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Two non-binary-students doing-work together in class. // Photo from The Gender Spectrum Collection / Zackary Drucker

Two non-binary-students doing-work together in class. // Photo from The Gender Spectrum Collection / Zackary Drucker

Signs of improvement, but further work needed to create more inclusive secondary schools: 2SLGBTQ report

June 21, 2021 — 

New research shows that, while there have been some important improvements in the last decade, there is still a long way to go in creating safer and more accepting Canadian schools for Two Spirit, Lesbian, Gay, Bisexual, Trans, Queer, Questioning (2SLGBTQ) youths.

Released by Egale Canada on June 10, the Still in Every Class in Every School report was created in partnership with researchers from the University of Winnipeg and the University of Manitoba. Tracey Peter, professor of sociology and criminology, Faculty of Arts, at UM and acting academic director for the Centre for Social Science Research and Policy, is the principal investigator.

Researchers heard from more than 4,000 students in Grades 8 through 12 across Canada in a survey about their experiences with homophobia, biphobia, transphobia, harassment, mental health and sense of safety and support at school. 

The report found that 2SLGBTQ students are still much more likely to be bullied or harassed than their cisgender and heterosexual (non-2SLGBTQ) peers, and they are less likely to feel safe at school.

Still in Every Class in Every School follows on a national survey from a decade ago, which formed the basis for the 2011 report Every Class in Every School. It was the first of its kind to show how prevalent discrimination was in Canadian secondary schools at the time. 

The new report found that 42 per cent of 2SLGBTQ students had been verbally harassed based on their sexual orientation (compared with 51 per cent in 2011) and 47 per cent had been verbally harassed based on their gender expression (compared with 57 per cent in 2011).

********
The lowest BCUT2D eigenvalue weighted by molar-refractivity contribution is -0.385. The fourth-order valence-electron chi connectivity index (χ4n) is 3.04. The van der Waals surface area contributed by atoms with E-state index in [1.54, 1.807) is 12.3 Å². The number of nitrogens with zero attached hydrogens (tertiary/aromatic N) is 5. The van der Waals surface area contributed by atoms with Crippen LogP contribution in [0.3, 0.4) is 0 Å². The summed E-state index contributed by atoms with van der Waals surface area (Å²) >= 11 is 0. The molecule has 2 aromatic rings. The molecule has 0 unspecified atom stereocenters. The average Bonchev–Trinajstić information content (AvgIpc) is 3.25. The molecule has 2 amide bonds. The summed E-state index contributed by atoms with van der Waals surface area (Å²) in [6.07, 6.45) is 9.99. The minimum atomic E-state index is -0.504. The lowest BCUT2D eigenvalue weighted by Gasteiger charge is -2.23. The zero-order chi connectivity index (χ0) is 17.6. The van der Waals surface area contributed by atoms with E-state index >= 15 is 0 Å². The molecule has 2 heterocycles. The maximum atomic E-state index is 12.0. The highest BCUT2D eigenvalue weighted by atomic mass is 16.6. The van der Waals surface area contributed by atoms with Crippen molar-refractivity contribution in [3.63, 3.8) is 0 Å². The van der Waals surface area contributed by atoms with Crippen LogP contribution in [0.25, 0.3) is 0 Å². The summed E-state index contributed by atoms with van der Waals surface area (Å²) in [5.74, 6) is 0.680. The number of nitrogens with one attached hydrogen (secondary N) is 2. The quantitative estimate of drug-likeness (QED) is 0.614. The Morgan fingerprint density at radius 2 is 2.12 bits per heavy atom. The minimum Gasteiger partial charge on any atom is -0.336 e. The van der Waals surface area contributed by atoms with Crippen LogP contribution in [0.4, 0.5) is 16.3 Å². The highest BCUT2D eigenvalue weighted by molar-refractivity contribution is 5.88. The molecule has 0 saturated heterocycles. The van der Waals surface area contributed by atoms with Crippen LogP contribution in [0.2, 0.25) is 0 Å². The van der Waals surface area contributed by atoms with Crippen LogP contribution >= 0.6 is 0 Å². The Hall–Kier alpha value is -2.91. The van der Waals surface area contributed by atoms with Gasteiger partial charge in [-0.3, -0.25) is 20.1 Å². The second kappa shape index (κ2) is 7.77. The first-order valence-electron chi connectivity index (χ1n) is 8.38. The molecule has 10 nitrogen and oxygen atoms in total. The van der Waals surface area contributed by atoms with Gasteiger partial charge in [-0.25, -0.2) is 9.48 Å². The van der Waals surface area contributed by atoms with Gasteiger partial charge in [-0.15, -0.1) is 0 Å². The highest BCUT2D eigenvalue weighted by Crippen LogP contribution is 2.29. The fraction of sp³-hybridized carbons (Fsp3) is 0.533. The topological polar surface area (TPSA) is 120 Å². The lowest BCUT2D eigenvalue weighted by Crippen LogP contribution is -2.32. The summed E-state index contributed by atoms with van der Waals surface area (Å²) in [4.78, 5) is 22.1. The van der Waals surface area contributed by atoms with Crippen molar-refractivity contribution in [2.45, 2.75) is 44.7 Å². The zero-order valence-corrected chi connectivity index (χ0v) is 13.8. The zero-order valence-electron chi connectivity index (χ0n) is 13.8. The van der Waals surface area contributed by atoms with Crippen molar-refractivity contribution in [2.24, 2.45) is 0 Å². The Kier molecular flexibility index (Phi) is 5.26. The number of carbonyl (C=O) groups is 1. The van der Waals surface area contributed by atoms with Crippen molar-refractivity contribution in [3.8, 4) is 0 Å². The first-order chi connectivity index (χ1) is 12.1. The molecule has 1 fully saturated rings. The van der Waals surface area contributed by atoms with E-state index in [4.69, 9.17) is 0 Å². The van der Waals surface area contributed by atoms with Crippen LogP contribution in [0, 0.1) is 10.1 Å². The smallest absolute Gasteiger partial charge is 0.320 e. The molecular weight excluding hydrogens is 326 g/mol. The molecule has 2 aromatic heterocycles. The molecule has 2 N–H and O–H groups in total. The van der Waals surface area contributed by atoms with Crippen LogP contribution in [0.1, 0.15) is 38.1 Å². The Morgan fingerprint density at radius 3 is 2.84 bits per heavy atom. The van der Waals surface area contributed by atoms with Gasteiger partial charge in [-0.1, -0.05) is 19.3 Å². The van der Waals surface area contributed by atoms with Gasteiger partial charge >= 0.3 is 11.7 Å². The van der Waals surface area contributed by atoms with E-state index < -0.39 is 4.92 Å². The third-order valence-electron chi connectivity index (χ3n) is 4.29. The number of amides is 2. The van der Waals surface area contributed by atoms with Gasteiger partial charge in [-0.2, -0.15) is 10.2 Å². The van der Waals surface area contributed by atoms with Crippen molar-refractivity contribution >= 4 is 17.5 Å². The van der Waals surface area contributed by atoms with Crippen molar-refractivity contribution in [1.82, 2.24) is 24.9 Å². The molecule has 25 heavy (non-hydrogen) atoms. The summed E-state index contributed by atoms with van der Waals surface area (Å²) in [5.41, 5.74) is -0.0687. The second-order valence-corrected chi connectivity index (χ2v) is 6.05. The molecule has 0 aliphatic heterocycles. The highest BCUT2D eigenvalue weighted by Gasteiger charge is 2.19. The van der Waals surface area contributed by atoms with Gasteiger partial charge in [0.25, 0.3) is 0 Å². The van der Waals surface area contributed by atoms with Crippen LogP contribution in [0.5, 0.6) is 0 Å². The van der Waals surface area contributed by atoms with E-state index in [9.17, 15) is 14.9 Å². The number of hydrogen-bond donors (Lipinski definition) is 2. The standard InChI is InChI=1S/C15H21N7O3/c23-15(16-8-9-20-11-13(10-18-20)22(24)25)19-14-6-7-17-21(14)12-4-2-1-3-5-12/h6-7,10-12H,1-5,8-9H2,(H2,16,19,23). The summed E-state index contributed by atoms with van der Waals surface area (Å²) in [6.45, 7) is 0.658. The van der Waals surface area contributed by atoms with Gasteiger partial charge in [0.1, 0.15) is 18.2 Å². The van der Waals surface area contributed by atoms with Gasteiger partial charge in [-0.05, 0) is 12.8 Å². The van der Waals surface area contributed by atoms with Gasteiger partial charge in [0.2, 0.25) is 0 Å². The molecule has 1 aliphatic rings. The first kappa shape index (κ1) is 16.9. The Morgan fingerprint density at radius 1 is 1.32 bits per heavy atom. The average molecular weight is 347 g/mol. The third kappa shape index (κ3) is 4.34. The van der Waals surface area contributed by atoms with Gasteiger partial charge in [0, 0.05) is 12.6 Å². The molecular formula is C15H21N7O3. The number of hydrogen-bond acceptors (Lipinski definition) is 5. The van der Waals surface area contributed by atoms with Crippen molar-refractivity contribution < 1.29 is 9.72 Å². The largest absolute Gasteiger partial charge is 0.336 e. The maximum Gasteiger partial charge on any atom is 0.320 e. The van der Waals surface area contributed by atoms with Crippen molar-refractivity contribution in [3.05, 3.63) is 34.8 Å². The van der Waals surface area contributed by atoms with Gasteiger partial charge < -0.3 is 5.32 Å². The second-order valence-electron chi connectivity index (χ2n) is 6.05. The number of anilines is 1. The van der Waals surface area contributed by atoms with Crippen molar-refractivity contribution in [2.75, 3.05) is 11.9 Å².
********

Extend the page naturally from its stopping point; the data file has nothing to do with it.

“The results can be summarized using the classic analogy of the glass being half empty or half full,” says Peter.

“If you take the approach that the glass is half full, the big take away is that when there is leadership in the form of anti-homophobia and anti-transphobia policies and when educators make a sincere effort to make their school a safe, diverse, and inclusive space for 2SLGBTQ+ students, these efforts translate into providing positive experiences,” says Peter.

While there has been improvement since 2011, researchers say the numbers are still far too high.

Some key findings from the new report include:

  • 64 per cent of all participants reported hearing homophobic comments daily or weekly at school.
  • 19 per cent reported hearing slurs against trans people daily or weekly at school.
  • 30 per cent of 2SLGBTQ respondents had been the victims of cyberbullying, compared to 8 per cent of cisgender heterosexual respondents.
  • 77 per cent of 2SLGBTQ Indigenous students had been harassed at school in the year leading up to the survey, the highest percentage of any group.
  • 79 per cent of trans students who had been the victims of physical harassment reported that teachers and staff were ineffective in addressing transphobic harassment.

The report includes several recommendations, including ensuring that schools promptly and effectively respond to 2SLGBTQ harassment and discrimination and implement clear reporting systems. It also suggests a need to ensure resource support is provided to assist schools in the implementation of 2SLGBTQ-inclusive curricula.

The report recommends that government, policymakers, educators and the broader community have key roles to play in creating safer and more accepting schools for all.

“The results from this research have inspired me even more to continue being an advocate for all schools to be safe spaces that are both inclusive and expansive for 2SLGBTQ+ students. The results from this project give me renewed hope,” adds Peter.

Co-investigators for Still in Every Class in Every School are Christopher Campbell, a PhD candidate in the Faculty of Education at UM, and Catherine Taylor, professor in the Faculty of Education and department of rhetoric, writing & communications at the University of Winnipeg.

The full report is accessible online. Resources and tools for educators, parents and students are available from Egale.

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